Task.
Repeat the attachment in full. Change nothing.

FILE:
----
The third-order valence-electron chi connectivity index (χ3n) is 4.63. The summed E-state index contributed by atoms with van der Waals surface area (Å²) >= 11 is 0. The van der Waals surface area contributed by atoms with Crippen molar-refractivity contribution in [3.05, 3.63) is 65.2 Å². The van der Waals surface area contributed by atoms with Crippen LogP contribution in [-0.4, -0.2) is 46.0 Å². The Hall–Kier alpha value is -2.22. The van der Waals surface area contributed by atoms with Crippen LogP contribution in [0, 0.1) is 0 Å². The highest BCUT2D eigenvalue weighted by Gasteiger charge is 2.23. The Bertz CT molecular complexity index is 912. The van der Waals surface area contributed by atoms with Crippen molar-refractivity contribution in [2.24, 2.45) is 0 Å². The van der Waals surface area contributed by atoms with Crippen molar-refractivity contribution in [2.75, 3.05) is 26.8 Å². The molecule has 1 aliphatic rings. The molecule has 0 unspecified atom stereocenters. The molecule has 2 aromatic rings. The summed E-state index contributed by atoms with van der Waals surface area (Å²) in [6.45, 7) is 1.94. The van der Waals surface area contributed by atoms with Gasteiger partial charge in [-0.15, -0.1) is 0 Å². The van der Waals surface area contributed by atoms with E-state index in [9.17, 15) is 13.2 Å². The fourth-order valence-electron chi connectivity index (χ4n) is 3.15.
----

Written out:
The third-order valence-electron chi connectivity index (χ3n) is 4.63. The summed E-state index contributed by atoms with van der Waals surface area (Å²) >= 11 is 0. The van der Waals surface area contributed by atoms with Crippen molar-refractivity contribution in [3.05, 3.63) is 65.2 Å². The van der Waals surface area contributed by atoms with Crippen LogP contribution in [-0.4, -0.2) is 46.0 Å². The Hall–Kier alpha value is -2.22. The van der Waals surface area contributed by atoms with Crippen LogP contribution in [0, 0.1) is 0 Å². The highest BCUT2D eigenvalue weighted by Gasteiger charge is 2.23. The Bertz CT molecular complexity index is 912. The van der Waals surface area contributed by atoms with Crippen molar-refractivity contribution in [2.24, 2.45) is 0 Å². The van der Waals surface area contributed by atoms with Crippen molar-refractivity contribution in [2.75, 3.05) is 26.8 Å². The molecule has 1 aliphatic rings. The molecule has 0 unspecified atom stereocenters. The molecule has 2 aromatic rings. The summed E-state index contributed by atoms with van der Waals surface area (Å²) in [6.45, 7) is 1.94. The van der Waals surface area contributed by atoms with Gasteiger partial charge in [-0.15, -0.1) is 0 Å². The van der Waals surface area contributed by atoms with E-state index in [9.17, 15) is 13.2 Å². The fourth-order valence-electron chi connectivity index (χ4n) is 3.15.